Recurrent kidney stones: causes and management

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Patient is a 37-year-old female with cystic fibrosis, recurrent nephrolithiasis who presents to clinic with asymptomatic bilateral kidney stones (8mm on right; 2mm on left) on imaging.

 What type of stone and why cystic fibrosis (CF) is associated with kidney stones?
 Patients with CF are at increased risk of calcium oxalate stones. This is thought to be primarily due to enteric hyperoxaluria and hypocitraturia.
 Gut malabsorption can lead to hyperoxaluria. In malabsorption, there is an increase in free fatty acids (FFA), which bind to calcium and decrease the amount of calcium in the gut available to bind to oxalate. This leads to an increase in soluble oxalate which is absorbed in the gut (See Nezzal et al. NDT 2016 for an excellent discussion of enteric hyperoxaluria). Furthermore, chronic diarrhea from malabsorption leads to a chronic metabolic acidosis and hypocitraturia. In the urine, citrate is an inhibitor of the calcium oxalate complex. Higher urinary oxalate and less urinary citrate are associated with higher risk of stone formation.

 What is the diagnostic work-up recommended in the above patient? 
Initial evaluation of all patients with kidney stones, should include two 24-hour urine collections. Evaluating the urine composition provides crucial data for characterizing the patient’s risk of kidney stone formation (both formation of new stones and growth of existing stones). For this patient, she also had a noncontrast CT that again demonstrated a 8mm stone in the lower pole of the right kidney. She also had 2 small (2-3mm) stones on the left (See Curhan, et al. “Diagnosis and acute management of
suspected nephrolithiasis in adults” Up to Date, for more in depth discussion).

 How to best manage this patient’s stones?
 For her existing calcium oxalate stones we need the help of our urology colleagues. Kidney stones less then 5mm are likely to pass on their own, without procedural intervention. For larger stones, discussion with the patient and urology is important. Options include medical expulsion therapy (MET), extracorporeal shock-wave lithotripsy (ESWL), ureteroscopy (URS), and percutaneous nephrolithotomy (PNL) (See also: AUA/EAU J Urol Vol 178, 2418-2434 2007 and prior blog). Our patient underwent urological
evaluation and ureteroscopy to remove her 8mm stone.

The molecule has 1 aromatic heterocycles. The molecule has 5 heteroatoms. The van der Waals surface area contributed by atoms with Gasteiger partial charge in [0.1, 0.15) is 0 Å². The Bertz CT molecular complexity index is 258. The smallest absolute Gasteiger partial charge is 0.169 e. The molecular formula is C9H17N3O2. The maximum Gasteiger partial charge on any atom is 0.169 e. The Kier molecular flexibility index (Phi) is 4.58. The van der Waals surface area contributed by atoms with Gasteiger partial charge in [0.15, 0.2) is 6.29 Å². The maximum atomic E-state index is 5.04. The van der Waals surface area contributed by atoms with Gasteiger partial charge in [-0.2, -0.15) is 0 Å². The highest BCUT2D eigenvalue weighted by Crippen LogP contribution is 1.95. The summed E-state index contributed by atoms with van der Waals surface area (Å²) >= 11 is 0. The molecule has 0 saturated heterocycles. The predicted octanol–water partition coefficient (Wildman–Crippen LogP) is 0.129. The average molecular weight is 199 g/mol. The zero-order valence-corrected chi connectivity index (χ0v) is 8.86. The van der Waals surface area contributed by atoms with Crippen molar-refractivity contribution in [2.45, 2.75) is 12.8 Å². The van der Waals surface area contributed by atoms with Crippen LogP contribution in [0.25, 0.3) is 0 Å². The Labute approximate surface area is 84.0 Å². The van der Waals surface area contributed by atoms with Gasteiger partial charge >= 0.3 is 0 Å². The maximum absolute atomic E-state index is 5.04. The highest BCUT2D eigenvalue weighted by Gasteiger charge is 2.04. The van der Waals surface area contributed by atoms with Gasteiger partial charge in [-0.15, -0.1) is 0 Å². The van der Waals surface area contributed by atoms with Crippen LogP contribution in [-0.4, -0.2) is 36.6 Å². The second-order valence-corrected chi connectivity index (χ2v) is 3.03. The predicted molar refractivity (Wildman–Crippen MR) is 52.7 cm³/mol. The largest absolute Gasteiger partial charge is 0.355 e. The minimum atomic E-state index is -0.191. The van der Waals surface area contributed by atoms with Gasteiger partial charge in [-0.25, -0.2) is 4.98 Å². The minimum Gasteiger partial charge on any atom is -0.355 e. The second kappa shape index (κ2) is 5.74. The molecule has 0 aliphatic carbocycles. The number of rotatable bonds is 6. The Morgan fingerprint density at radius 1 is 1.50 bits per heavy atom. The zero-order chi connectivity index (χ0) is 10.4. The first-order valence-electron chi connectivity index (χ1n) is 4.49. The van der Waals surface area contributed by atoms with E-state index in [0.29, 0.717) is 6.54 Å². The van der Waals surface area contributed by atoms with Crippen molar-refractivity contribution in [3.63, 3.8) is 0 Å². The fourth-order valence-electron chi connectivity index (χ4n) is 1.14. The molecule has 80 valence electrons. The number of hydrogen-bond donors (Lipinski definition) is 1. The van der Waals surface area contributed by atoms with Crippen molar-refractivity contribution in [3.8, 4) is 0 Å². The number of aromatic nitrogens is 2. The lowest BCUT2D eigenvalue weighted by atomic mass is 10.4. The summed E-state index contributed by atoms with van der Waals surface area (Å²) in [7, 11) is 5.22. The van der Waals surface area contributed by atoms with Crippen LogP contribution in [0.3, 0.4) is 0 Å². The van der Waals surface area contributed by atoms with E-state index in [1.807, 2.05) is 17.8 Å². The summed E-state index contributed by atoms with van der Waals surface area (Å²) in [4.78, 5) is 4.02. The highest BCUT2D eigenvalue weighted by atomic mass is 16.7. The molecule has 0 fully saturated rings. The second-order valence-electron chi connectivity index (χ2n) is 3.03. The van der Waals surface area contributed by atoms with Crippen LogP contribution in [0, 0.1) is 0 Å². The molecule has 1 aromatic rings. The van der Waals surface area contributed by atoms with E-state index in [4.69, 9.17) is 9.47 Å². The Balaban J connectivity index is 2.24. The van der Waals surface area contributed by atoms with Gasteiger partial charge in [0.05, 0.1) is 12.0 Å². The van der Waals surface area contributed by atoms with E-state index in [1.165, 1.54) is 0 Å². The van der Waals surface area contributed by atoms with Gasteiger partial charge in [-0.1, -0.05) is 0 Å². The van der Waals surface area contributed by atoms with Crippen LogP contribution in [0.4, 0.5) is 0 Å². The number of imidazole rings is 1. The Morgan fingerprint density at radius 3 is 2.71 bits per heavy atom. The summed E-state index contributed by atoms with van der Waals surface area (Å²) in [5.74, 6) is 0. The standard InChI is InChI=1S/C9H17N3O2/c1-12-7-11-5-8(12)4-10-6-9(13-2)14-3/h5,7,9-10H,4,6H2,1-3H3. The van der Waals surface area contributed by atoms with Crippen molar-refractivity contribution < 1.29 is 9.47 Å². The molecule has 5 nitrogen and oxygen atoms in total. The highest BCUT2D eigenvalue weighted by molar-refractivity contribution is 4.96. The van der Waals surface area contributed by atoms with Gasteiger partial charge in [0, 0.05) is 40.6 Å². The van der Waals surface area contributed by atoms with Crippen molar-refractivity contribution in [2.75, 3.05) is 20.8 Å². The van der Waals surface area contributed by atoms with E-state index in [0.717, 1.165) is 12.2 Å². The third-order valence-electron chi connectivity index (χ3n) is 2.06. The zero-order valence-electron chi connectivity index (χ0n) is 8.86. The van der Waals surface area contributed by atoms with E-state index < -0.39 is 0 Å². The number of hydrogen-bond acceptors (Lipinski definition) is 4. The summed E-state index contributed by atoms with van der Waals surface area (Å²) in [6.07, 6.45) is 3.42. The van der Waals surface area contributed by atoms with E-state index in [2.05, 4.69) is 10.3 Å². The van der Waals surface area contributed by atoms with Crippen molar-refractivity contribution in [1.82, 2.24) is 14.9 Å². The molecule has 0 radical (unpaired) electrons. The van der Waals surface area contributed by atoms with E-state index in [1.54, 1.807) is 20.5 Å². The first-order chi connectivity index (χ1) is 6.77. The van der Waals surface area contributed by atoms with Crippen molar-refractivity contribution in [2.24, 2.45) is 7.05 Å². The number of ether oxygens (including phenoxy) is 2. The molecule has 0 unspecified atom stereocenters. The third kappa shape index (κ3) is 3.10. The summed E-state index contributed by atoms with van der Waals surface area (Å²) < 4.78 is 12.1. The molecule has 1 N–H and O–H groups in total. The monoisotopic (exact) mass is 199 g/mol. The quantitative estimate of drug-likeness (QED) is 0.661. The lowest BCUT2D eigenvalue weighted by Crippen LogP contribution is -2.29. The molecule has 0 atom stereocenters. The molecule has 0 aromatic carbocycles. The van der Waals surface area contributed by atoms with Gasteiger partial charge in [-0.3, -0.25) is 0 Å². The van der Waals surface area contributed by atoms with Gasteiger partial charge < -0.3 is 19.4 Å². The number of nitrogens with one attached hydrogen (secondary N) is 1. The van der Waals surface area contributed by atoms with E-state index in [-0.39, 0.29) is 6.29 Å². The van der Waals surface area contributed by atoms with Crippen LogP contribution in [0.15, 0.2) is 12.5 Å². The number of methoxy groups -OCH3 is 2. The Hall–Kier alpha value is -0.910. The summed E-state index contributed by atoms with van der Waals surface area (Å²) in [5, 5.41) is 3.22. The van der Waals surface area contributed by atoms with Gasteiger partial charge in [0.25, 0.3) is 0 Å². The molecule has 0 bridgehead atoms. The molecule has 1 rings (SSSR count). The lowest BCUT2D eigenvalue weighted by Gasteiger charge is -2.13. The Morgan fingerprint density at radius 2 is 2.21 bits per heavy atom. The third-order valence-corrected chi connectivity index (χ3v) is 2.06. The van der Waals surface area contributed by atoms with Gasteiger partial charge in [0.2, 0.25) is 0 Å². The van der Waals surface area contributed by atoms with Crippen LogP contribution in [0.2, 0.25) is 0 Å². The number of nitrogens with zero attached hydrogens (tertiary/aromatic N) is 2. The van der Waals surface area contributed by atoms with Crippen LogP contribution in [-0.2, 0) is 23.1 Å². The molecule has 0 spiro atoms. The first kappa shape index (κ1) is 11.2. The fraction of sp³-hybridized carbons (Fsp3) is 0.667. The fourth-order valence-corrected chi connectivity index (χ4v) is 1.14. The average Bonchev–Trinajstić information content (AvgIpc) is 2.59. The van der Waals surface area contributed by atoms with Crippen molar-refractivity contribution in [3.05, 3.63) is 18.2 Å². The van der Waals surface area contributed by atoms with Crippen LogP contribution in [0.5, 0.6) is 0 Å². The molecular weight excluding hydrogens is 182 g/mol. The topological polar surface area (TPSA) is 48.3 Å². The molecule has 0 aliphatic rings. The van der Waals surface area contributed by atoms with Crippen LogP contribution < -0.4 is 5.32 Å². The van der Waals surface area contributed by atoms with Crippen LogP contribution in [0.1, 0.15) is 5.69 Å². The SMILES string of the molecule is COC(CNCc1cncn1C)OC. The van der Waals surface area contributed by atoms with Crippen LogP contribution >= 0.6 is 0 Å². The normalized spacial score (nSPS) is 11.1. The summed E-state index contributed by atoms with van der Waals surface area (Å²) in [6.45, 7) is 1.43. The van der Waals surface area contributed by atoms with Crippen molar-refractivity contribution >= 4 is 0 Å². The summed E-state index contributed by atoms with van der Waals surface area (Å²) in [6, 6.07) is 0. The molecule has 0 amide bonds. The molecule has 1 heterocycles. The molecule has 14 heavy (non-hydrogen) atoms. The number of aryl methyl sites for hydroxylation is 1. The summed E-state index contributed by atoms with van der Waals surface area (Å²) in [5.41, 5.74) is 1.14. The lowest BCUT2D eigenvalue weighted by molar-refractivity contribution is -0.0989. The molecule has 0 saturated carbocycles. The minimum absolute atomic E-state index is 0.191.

How can we prevent further stones formation? 
Our patient’s 24-hour urine revealed total volume of below 2 Liters, oxalate 44, and citrate 87. For her, we discussed increasing
fluid intake to reach a goal of at least 2 L/day.  To lower her urinary oxalate we discussed
multiple strategies, including reduction of dietary oxalate intake, increasing
dietary calcium intake to the recommended daily allowance, and starting calcium
supplementation with meals (to bind to oxalate in the gut and reduce oxalate
absorption) [see also

We also started potassium citrate to increase
urinary citrate (check this article for the
updated AUA guidelines for the medical management of kidney stones). 

Megan Prochaska MD
Second year fellow BWH

Image from oxalate stone (masterfile.com)

2 comments

  1. Ordinarily, calcium supplements (as opposed to dietary Ca) are avoided because they can increase the risk for Ca-nephrolithiasis. However, this does not appear to be the case when Ca supplements are taken with meals (http://www.ncbi.nlm.nih.gov/pubmed/15086924). So mealtime Ca supplements can be recommended in hyperoxaluric states- binding of oxalate in gut is expected to outweigh any potential Ca absorption.

  2. Ordinarily, calcium supplements (as opposed to dietary Ca) are avoided because they can increase the risk for Ca-nephrolithiasis. However, this does not appear to be the case when Ca supplements are taken with meals (http://www.ncbi.nlm.nih.gov/pubmed/15086924). So mealtime Ca supplements can be recommended in hyperoxaluric states- the binding of oxalate in gut is expected to outweigh any potential Ca absorption.

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